Under normal circumstances, the proceedings of a patent trial would be about as exciting as watching grass grow on TV, picture-in-picture, while paint dries on the main channel. However, Apple versus Samsung has been surprisingly fascinating so far, but less so for the legal wranglings than for the information surfacing during the trial. Evidence and testimony presented during the trial is giving us unexpected insights into Apple's inner workings.
By now you've probably already seen the very early iPad and iPhone prototypes that were published last week and the giant iPad prototype from a week earlier yet. If not for the current patent trial between Apple and Samsung, it's unlikely these prototypes would have seen the light of day until many years from now, if ever. Yet we've learned that Apple was designing prototypes for the iPad as long as ten years ago.
More bits of info have come to light in the past few days:
The Verge has galleries of prototypes for both the iPhone and iPad. Many of these images are of prototypes we already saw last week, but several new ones have surfaced showing yet more designs that Apple considered and ultimately rejected. Feast your eyes on the iPhones and iPads that might have been, but that's the best you'll be able to do for now; it'll be a long time before any of these walk out of Apple's labs and show up on eBay.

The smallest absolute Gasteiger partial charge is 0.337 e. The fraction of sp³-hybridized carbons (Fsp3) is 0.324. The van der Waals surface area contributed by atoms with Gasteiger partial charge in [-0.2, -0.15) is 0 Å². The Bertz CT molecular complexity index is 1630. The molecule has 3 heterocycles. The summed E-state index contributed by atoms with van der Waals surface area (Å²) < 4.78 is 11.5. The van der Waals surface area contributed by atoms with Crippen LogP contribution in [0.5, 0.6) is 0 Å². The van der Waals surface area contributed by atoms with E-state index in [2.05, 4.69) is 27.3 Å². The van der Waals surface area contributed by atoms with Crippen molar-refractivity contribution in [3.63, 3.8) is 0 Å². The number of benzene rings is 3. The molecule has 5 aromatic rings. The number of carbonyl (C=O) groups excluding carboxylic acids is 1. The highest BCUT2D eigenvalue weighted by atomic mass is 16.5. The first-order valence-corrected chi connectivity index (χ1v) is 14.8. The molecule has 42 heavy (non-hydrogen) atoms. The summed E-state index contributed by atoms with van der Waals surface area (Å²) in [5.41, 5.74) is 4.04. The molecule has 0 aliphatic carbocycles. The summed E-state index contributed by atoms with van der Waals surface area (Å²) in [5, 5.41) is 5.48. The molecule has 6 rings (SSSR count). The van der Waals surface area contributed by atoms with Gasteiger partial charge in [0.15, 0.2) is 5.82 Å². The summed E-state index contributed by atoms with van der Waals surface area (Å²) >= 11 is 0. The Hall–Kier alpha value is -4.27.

Reuters describes testimony from Christopher Stringer, a veteran member of Apple's design team. Describing that team, Stringer says they are "a pretty maniacal group of people. We obsess over details." The team often discusses those ideas around a kitchen table, brainstorming design concepts before heading off to do some CAD mockups. According to Stringer, Apple's design process doesn't follow a linear idea-sketch-model-prototype path and, as the huge swath of prototypes proves, Apple isn't afraid to abandon a concept altogether if a better one comes along.
AllThingsD shows three photos Apple has entered into evidence to support its claim that Samsung has slavishly copied the iPhone's design. If you've seen any of those "Before the iPhone --> iPhone --> After the iPhone" images before, you'll find Apple's evidence very familiarly laid out. Apple's timeline shows that Samsung was in the Palm/Blackberry lookalike business during the early 2000s. The first few years after the iPhone was a time of transition for Samsung's designs, with several different form factors in play. In 2010, going by Apple's chart Samsung eventually said the heck with it and settled on a design stunningly similar to the iPhone -- designs that persist to the present day.
The Verge liveblogged Phil Schiller's testimony, and some of his remarks were revelatory. Schiller testified that each new model of iPhone has sold as many units as all the iPhones before it. That obviously includes the current iPhone 4S, the "disappointing" iPhone that multiple pundits insisted would be Apple's downfall last year.